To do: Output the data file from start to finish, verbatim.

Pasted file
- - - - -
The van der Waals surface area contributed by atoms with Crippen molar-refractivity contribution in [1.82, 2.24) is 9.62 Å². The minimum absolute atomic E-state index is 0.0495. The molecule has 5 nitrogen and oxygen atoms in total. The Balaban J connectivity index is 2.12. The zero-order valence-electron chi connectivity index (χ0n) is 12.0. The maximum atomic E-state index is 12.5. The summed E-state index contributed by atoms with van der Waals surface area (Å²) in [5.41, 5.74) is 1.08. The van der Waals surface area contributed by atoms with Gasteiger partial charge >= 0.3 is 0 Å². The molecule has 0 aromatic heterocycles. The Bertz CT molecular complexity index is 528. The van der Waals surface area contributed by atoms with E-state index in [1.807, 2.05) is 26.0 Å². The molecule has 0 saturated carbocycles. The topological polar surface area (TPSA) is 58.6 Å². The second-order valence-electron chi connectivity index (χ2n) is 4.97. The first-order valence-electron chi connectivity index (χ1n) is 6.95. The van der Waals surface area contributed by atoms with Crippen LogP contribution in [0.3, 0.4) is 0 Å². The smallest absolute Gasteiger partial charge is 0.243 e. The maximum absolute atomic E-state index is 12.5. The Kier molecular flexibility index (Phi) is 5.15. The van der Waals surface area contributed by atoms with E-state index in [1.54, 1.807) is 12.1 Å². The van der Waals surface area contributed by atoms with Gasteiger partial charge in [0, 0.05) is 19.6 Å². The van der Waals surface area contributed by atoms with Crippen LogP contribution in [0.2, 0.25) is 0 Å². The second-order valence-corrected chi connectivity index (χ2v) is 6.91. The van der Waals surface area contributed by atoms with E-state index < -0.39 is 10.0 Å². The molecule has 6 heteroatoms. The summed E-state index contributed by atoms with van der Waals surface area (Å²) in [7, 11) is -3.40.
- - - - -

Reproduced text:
The van der Waals surface area contributed by atoms with Crippen molar-refractivity contribution in [1.82, 2.24) is 9.62 Å². The minimum absolute atomic E-state index is 0.0495. The molecule has 5 nitrogen and oxygen atoms in total. The Balaban J connectivity index is 2.12. The zero-order valence-electron chi connectivity index (χ0n) is 12.0. The maximum atomic E-state index is 12.5. The summed E-state index contributed by atoms with van der Waals surface area (Å²) in [5.41, 5.74) is 1.08. The van der Waals surface area contributed by atoms with Gasteiger partial charge >= 0.3 is 0 Å². The molecule has 0 aromatic heterocycles. The Bertz CT molecular complexity index is 528. The van der Waals surface area contributed by atoms with E-state index in [1.807, 2.05) is 26.0 Å². The molecule has 0 saturated carbocycles. The topological polar surface area (TPSA) is 58.6 Å². The second-order valence-electron chi connectivity index (χ2n) is 4.97. The first-order valence-electron chi connectivity index (χ1n) is 6.95. The van der Waals surface area contributed by atoms with Crippen LogP contribution in [0.3, 0.4) is 0 Å². The smallest absolute Gasteiger partial charge is 0.243 e. The maximum absolute atomic E-state index is 12.5. The Kier molecular flexibility index (Phi) is 5.15. The van der Waals surface area contributed by atoms with E-state index in [1.54, 1.807) is 12.1 Å². The van der Waals surface area contributed by atoms with Gasteiger partial charge in [0, 0.05) is 19.6 Å². The van der Waals surface area contributed by atoms with Crippen LogP contribution in [0.2, 0.25) is 0 Å². The second-order valence-corrected chi connectivity index (χ2v) is 6.91. The van der Waals surface area contributed by atoms with E-state index < -0.39 is 10.0 Å². The molecule has 6 heteroatoms. The summed E-state index contributed by atoms with van der Waals surface area (Å²) in [7, 11) is -3.40.